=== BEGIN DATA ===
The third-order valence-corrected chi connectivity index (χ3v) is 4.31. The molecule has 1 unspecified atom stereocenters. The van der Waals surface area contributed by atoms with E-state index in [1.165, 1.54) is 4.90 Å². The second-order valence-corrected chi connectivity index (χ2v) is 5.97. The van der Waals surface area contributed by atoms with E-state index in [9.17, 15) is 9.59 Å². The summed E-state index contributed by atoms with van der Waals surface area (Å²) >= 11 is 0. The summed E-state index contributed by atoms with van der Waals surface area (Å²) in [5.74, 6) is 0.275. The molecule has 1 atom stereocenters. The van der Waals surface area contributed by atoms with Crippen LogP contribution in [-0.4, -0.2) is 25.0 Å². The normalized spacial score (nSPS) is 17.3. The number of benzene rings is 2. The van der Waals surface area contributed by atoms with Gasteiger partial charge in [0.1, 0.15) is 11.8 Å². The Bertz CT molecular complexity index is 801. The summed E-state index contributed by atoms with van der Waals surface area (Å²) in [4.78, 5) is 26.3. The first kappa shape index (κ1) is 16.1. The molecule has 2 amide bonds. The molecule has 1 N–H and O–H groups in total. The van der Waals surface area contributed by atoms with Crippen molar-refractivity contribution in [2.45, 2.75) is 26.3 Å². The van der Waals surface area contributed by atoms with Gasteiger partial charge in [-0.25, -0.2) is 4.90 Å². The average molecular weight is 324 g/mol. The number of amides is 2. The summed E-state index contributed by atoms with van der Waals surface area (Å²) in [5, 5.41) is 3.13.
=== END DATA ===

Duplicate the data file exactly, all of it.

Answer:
The third-order valence-corrected chi connectivity index (χ3v) is 4.31. The molecule has 1 unspecified atom stereocenters. The van der Waals surface area contributed by atoms with E-state index in [1.165, 1.54) is 4.90 Å². The second-order valence-corrected chi connectivity index (χ2v) is 5.97. The van der Waals surface area contributed by atoms with E-state index in [9.17, 15) is 9.59 Å². The summed E-state index contributed by atoms with van der Waals surface area (Å²) >= 11 is 0. The summed E-state index contributed by atoms with van der Waals surface area (Å²) in [5.74, 6) is 0.275. The molecule has 1 atom stereocenters. The van der Waals surface area contributed by atoms with Crippen LogP contribution in [-0.4, -0.2) is 25.0 Å². The normalized spacial score (nSPS) is 17.3. The number of benzene rings is 2. The van der Waals surface area contributed by atoms with Gasteiger partial charge in [0.1, 0.15) is 11.8 Å². The Bertz CT molecular complexity index is 801. The summed E-state index contributed by atoms with van der Waals surface area (Å²) in [4.78, 5) is 26.3. The first kappa shape index (κ1) is 16.1. The molecule has 2 amide bonds. The molecule has 1 N–H and O–H groups in total. The van der Waals surface area contributed by atoms with Crippen molar-refractivity contribution in [2.45, 2.75) is 26.3 Å². The van der Waals surface area contributed by atoms with Gasteiger partial charge in [-0.25, -0.2) is 4.90 Å². The average molecular weight is 324 g/mol. The number of amides is 2. The summed E-state index contributed by atoms with van der Waals surface area (Å²) in [5, 5.41) is 3.13.